Democracy shouldn’t be expensive

DECEMBER 8 — A group of Taman Desa residents said that filing a judicial review against one of the many unwanted condominium projects in their neighbourhood would cost RM75,000.

They had previously filed two lawsuits against other high-rise projects in the suburban neighbourhood, raising over RM90,000 and RM120,000 respectively.

That is a lot of money. 

Residents are opposing 13 high-density projects in Taman Desa that they claim will double the number of households and residents to 16,000 and 60,000 respectively over the next five years.

Over in Taman Tun where I live, we residents have also filed for a judicial review against a condominium project of over 2,000 units located in the Rimba Kiara park (I am one of the plaintiffs).

What makes the case particularly galling is that despite Taman Rimba Kiara being designated as a public open space in the Draft KL City Plan 2020, a part of the land — where the project site is located — was inexplicably given to Yayasan Wilayah Persekutuan in 2014, which Kuala Lumpur Mayor Datuk Seri Mhd Amin Abd Aziz and Federal Territories Minister Datuk Seri Tengku Adnan Tengku Mansor now claim to be “private land”.

Like Taman Desa, the Taman Tun lawsuit also runs into tens of thousands of ringgit.

Ordinary citizens should not have to spend so much money just to protect their interests.

What if a neighbourhood is poor with mostly working class residents who cannot afford to hire good lawyers (or any lawyer at all)? Such a neighbourhood arguably needs public parks and open spaces even more than rich ones because its residents cannot afford to spend on leisure or entertainment.  

Democracy should not be expensive.

While the judiciary is an avenue of justice, we shouldn’t have to resort to the courts all the time to defend our civil rights because this costs a lot of money. At the end of the day, only lawyers will benefit.

Malaysia’s democracy needs to be far more robust so that public officials are held accountable throughout their five-year term, and not only during the months ahead of a general election.

One way to strengthen democracy is to hold local council elections so that the mayor and local councillors, who have power over issues that affect our daily lives, will be forced to take residents’ interests into account in their decisions, whether it is to approve a condominium project or to raise parking rates in a neighbourhood. It would be even better if voters had the power to recall elected officials like mayors from office before their term is up, like in the United States.

“Politicking” isn’t necessarily bad. All lawmakers must have the threat of losing office constantly hanging over their heads. Otherwise, they are liable to be complacent at best and corrupt at worst.

A change of government, of course, is crucial to a robust democracy because political parties will learn not to take voters for granted. Malaysia, however, has had the same federal government since independence and the same state governments almost everywhere in the country except for Sabah and Kelantan, as well as Penang and Selangor since 2008 (plus Kedah and Perak for a single term and a brief spell).

The inertia of Malaysian democracy, however, seems to have made Pakatan Harapan parties — namely DAP and PKR — reluctant to further empower the people, through local council elections for example. They seem to be happy holding power over mayors and local councils simply by virtue of winning the state government, though they initially wanted to push for the third vote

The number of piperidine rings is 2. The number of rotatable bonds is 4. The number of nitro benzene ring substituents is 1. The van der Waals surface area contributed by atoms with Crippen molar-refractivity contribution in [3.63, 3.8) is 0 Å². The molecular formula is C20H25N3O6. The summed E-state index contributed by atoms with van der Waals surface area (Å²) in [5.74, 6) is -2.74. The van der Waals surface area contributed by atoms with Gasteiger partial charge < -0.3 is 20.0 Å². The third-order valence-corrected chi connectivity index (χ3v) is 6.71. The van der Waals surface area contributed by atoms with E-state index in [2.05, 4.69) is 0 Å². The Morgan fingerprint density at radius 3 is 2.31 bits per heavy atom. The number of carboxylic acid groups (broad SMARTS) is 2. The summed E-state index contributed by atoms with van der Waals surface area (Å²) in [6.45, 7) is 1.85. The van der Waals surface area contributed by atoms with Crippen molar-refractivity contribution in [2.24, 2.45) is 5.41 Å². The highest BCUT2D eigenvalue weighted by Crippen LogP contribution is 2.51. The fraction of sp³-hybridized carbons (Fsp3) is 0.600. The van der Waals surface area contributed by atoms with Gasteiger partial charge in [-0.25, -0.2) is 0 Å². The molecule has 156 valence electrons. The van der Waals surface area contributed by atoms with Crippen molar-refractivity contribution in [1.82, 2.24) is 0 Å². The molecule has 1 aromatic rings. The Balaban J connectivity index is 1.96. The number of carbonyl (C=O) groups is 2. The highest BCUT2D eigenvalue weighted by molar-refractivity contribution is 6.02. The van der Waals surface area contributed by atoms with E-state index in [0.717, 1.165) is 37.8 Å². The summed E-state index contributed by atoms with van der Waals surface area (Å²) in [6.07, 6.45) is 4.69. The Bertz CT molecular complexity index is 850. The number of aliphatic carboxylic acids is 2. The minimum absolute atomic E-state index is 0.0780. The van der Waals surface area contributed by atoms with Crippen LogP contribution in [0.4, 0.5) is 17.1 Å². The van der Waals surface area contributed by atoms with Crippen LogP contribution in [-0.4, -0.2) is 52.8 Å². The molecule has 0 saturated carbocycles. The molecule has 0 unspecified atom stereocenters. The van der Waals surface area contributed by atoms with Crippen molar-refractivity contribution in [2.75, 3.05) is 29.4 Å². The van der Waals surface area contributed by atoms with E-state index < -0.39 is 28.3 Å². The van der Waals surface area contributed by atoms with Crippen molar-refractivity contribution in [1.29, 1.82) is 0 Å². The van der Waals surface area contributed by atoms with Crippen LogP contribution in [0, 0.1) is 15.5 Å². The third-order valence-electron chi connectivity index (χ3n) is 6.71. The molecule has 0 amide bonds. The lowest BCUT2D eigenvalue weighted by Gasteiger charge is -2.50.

But two terms on, there are still no local council elections in Selangor or Penang (though Penang did try to go to the courts to introduce them). Pakatan Harapan also appears unlikely to promise local council elections in its manifesto for the 14th general elections.

The ruling Barisan Nasional (BN) is even worse, with Kuala Lumpur City Hall described as an “agency under Ministry of Federal Territories” on its website, as if the local council of the capital city is merely a government department with no authority of its own. Local councils are not “agencies.” Give City Hall some damn respect.

But since local council elections look like they won’t be introduced in the near future by whichever coalition forms the next government in GE14, we citizens are forced to use expensive lawyers to fight for our rights. And this battle is ours alone because both BN and Pakatan are not interested in structural democratic reforms.

We citizens must also break out of the mindset that we cannot go against the “government” or that the “government” always acts in our interests. They don’t.

It doesn’t matter which party is in power. Political parties and politicians are all alike in the sense that they will do whatever they want for their own benefit, like errant children, unless citizens keep watch over them like responsible parents and force them to “behave.” We must hold them accountable 24 hours a day, seven days a week.

This is a joint effort. We can’t be lazy.

Some of my neighbours may have their own reasons for staying away from public protests to save Taman Rimba Kiara. Maybe they feel like they have to support “the government” in everything.

Politics doesn’t have to be black and white. We may like some things about a particular party, but also dislike other aspects. Some issues may be more important to us and hold more weight in our decision on which MP to elect in GE14.

But we are extremely selfish if we let our fellow citizens and neighbours do all the work to fight for all of us while we do nothing. In this country especially, where political parties on both sides of the divide hoard power for the few, every single person matters in the struggle to reclaim our rights.

Sitting out is not an option.

* This is the personal opinion of the columnist.

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